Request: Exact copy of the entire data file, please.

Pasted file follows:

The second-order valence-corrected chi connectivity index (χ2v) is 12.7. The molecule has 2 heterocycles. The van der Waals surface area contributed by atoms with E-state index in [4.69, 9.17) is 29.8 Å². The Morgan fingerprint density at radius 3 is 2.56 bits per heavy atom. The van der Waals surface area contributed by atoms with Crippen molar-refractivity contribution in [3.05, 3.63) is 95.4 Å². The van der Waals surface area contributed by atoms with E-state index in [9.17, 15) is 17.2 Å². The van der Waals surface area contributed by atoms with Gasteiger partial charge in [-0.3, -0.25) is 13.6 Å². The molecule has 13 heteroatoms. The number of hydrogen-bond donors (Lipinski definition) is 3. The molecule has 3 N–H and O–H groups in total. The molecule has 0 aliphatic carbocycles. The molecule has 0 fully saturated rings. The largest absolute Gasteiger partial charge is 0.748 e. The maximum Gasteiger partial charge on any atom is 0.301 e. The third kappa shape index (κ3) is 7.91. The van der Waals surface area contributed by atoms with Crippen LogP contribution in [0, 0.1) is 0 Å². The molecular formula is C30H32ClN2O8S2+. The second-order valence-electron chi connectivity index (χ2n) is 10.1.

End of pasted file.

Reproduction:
The second-order valence-corrected chi connectivity index (χ2v) is 12.7. The molecule has 2 heterocycles. The van der Waals surface area contributed by atoms with E-state index in [4.69, 9.17) is 29.8 Å². The Morgan fingerprint density at radius 3 is 2.56 bits per heavy atom. The van der Waals surface area contributed by atoms with Crippen molar-refractivity contribution in [3.05, 3.63) is 95.4 Å². The van der Waals surface area contributed by atoms with E-state index in [9.17, 15) is 17.2 Å². The van der Waals surface area contributed by atoms with Gasteiger partial charge in [-0.3, -0.25) is 13.6 Å². The molecule has 13 heteroatoms. The number of hydrogen-bond donors (Lipinski definition) is 3. The molecule has 3 N–H and O–H groups in total. The molecule has 0 aliphatic carbocycles. The molecule has 0 fully saturated rings. The largest absolute Gasteiger partial charge is 0.748 e. The maximum Gasteiger partial charge on any atom is 0.301 e. The third kappa shape index (κ3) is 7.91. The van der Waals surface area contributed by atoms with Crippen LogP contribution in [0, 0.1) is 0 Å². The molecular formula is C30H32ClN2O8S2+. The second-order valence-electron chi connectivity index (χ2n) is 10.1.